BY DOMINIC WIGHTMAN
As someone who works daily with Africans, the words of David Lammy to investigator/presenter Stacey Dooley this week came as something of a surprise to me.
The citizens of African countries I work with welcome foreigners – for investment, tourism, to clean up environmental catastrophes, and to assist through NGO’s when their people are starving. Their warm welcome is nothing to do with skin colour – business, charity and tourism are all positives which benefit their local populations and result in all parties smiling. The white volunteers and tourists who you stumble across in the bars of Accra or Abidjan in downtime all talk about how they are received with open arms by their hosts. Lammy’s words seem very misplaced and one wonders how often he gets over to Africa – his parents are Guyanese after all, certainly not African, and Lammy seems to have little in common with Africans, whether they are white or black.
Should one be surprised at these kind of interventions by Lammy who seems to live off retweets and likes?
David Lammy is one of the worst, most divisive racists in Parliament. Beating Diane Abbott at her own game is no mean feat but Lammy does just that – he’s happier to create division between blacks and whites and to promote failed Identity Politics than to ameliorate social cohesion. Given that this is not his first foray into racism and inspiring social divisions, Lammy should be tapped on the shoulder by the Met for inciting racial hatred.
The only Africans that David Lammy has anything in common with are the dictators. Autocrats like Robert Mugabe who talk of “imperialist whites” – Mugabe blames his dreadful management of Zimbabwe on these white ghouls who do not exist. Some of the post-imperial Marxists, like Kwame Nkrumah of Ghana, were cut from the same cloth and preferred victim-hood over striving – actually encouraging aid to their countries. Lammy says he’s fed up of black Africans being portrayed as victims but it’s his Marxism and the nonsense dependency theory (based on economic imperialism that never existed) associated with some of the dodgier NGO’s like Oxfam which perpetuate this victim-hood strain. The Africans I come across want the dependency theorists to pack up and skedaddle.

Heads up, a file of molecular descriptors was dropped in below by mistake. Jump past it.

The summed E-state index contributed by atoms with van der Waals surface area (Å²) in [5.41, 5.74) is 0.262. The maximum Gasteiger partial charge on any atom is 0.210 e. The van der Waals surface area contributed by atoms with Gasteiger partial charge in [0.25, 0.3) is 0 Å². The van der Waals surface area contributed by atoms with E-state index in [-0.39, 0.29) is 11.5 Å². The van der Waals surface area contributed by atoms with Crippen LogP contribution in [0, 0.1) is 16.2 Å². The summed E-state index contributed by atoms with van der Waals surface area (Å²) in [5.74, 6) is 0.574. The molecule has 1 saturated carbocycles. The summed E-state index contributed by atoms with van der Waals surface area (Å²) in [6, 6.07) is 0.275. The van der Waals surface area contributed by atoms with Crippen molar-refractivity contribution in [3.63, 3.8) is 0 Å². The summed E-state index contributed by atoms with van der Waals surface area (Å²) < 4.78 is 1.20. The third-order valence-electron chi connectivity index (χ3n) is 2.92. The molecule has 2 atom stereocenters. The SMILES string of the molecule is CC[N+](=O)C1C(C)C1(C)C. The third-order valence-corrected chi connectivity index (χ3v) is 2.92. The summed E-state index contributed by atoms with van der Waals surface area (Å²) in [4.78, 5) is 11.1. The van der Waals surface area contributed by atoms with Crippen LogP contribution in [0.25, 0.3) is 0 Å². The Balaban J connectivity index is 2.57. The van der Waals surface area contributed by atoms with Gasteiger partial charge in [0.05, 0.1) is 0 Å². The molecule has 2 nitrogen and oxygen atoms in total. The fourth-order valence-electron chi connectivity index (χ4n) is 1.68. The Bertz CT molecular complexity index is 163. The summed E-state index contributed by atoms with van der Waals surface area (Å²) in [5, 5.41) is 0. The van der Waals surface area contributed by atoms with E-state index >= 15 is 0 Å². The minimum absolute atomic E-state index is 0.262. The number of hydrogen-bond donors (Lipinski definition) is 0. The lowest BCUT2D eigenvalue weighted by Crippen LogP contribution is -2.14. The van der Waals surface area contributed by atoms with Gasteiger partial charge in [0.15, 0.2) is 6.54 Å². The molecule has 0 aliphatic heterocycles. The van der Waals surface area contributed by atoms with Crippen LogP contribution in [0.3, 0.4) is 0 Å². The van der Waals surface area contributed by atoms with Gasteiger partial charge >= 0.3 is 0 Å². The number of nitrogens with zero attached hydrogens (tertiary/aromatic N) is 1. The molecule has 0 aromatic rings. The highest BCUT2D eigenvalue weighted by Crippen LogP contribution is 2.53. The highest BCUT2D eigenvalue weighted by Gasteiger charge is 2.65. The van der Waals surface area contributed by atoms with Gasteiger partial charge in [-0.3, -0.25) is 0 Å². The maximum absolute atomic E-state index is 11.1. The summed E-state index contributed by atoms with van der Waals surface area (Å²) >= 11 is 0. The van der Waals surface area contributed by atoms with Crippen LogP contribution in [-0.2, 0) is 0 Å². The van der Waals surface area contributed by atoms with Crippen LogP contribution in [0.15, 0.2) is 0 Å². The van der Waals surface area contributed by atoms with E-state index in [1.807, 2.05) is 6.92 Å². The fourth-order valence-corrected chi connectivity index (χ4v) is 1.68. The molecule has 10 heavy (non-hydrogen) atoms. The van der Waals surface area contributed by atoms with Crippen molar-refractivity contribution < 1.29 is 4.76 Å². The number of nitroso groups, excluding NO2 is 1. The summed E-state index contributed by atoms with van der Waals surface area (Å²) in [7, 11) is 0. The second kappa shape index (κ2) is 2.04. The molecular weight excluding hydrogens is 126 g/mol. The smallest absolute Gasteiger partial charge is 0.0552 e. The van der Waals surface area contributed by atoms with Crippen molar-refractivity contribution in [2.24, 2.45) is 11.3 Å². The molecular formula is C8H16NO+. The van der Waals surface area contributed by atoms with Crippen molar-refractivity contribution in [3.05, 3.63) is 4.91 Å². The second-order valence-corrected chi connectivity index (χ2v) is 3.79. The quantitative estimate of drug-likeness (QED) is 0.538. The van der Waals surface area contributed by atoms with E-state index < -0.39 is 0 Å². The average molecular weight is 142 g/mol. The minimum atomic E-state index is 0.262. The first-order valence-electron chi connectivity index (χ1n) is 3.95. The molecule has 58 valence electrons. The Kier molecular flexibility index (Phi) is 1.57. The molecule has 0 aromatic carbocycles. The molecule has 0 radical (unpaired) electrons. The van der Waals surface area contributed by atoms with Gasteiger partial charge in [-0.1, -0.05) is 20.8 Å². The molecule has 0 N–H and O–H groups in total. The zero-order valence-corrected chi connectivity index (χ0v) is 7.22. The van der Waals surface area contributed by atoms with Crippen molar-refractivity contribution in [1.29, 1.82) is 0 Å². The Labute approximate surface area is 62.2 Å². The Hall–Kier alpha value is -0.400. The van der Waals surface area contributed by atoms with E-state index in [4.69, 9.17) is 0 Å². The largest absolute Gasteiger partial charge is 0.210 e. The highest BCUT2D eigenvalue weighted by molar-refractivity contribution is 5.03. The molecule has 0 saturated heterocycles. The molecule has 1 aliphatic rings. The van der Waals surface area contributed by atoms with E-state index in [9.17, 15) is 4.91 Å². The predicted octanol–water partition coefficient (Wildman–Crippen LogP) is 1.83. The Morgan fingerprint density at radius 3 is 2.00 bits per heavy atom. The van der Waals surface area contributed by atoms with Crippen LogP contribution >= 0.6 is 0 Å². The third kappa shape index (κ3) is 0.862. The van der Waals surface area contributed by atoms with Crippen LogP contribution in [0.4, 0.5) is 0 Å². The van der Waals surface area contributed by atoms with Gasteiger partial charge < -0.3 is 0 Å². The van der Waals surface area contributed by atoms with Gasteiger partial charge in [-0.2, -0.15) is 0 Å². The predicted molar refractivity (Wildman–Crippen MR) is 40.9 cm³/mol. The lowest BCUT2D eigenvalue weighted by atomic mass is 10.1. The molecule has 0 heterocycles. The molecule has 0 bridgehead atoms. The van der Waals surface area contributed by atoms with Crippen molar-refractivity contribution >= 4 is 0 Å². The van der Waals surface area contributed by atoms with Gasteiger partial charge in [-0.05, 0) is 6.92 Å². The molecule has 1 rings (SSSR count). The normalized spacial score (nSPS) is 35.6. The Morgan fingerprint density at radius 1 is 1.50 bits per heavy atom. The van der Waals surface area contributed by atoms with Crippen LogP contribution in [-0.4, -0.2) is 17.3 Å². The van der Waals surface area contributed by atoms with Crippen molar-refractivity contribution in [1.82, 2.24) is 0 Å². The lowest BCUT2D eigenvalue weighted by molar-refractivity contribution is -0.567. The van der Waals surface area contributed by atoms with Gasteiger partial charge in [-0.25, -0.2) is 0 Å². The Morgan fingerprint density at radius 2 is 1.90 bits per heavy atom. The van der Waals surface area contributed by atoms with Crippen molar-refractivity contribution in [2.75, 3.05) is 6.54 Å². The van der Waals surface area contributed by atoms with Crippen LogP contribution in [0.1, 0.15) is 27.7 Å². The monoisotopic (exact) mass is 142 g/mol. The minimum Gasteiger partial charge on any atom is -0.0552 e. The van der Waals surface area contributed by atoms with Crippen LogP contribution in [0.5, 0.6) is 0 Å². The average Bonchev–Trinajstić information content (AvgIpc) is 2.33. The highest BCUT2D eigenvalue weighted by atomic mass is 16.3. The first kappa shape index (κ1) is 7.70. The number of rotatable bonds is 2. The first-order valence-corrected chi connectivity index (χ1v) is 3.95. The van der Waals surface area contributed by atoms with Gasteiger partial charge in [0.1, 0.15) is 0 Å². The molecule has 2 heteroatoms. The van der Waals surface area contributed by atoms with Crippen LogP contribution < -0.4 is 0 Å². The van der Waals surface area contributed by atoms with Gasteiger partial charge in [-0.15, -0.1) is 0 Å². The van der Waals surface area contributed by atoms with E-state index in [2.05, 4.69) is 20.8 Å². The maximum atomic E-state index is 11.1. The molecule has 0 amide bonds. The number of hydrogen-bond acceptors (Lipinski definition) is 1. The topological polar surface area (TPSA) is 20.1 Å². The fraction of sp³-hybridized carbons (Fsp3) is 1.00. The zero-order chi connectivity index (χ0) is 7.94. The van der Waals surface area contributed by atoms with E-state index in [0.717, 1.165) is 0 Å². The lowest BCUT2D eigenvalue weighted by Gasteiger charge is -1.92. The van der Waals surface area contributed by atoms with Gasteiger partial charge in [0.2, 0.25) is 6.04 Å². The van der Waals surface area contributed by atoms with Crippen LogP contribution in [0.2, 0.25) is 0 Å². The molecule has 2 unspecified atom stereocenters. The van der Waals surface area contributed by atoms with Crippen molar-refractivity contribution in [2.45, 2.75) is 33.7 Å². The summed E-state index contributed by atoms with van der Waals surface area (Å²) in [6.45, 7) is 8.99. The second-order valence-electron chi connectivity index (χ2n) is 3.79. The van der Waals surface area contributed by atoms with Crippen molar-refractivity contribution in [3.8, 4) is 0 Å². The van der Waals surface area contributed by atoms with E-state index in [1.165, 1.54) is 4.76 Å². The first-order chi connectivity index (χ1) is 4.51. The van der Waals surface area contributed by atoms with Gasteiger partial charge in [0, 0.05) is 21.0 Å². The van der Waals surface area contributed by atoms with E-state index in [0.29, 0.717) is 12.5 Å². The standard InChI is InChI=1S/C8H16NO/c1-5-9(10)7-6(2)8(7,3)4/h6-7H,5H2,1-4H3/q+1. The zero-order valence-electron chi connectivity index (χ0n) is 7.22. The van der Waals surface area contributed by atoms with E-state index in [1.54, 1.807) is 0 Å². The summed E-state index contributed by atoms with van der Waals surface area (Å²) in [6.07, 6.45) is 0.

The young black African students I talk to are entrepreneurial and go-getting – certainly not victims. They have benefited hugely from the return of repats from countries like the UK but are standing on their own feet and use mobile technology and the Web in ways that are astounding. In the UK you’d seek out a professional company to mend security cameras – out in Africa you ask one of the local kids. The new generation of black Africans puts Lammy’s victim generation to shame and their worldview is less bigoted, far less racist and way more optimistic than Lammy’s.
The signal that Lammy has given out to the gap year crowd and those young Brits who want to go and assist in orphanages across Africa – to the brilliant work the young Royals do in Lesotho – is frankly disgraceful. The orphans in Africa, in Nepal or the Philippines do not give a damn whether the young Brits who help them are white, black or orange with purple spots.
David Lammy should get out more. In the future, people will look back on the likes of Lammy and judge him more bothered by the tenets of Lyotard than Christ; less touched by the characteristics of selflessness and bravery than Stacey Dooley; just another middle-class socialist society-divider manifesting racism disguised as anti racism. To us today, Lammy is just a bore.
Post Brexit, Africa provides great opportunities for Britons and Britain provides great opportunities for African exporters. Don’t let the likes of Lammy have any sway over those relationships or make an issue about colour at all relevant. Those African students studying over here in the UK must be embarrassed by Lammy – except that handful of African students still bred in the Lammy genre who are studying social policy under Marxists at the LSE. (Such students are already being rejected back home in Africa and their once guaranteed government jobs are being taken by those with work experience in banks, business and the real world which David Lammy could do with spending some time in himself).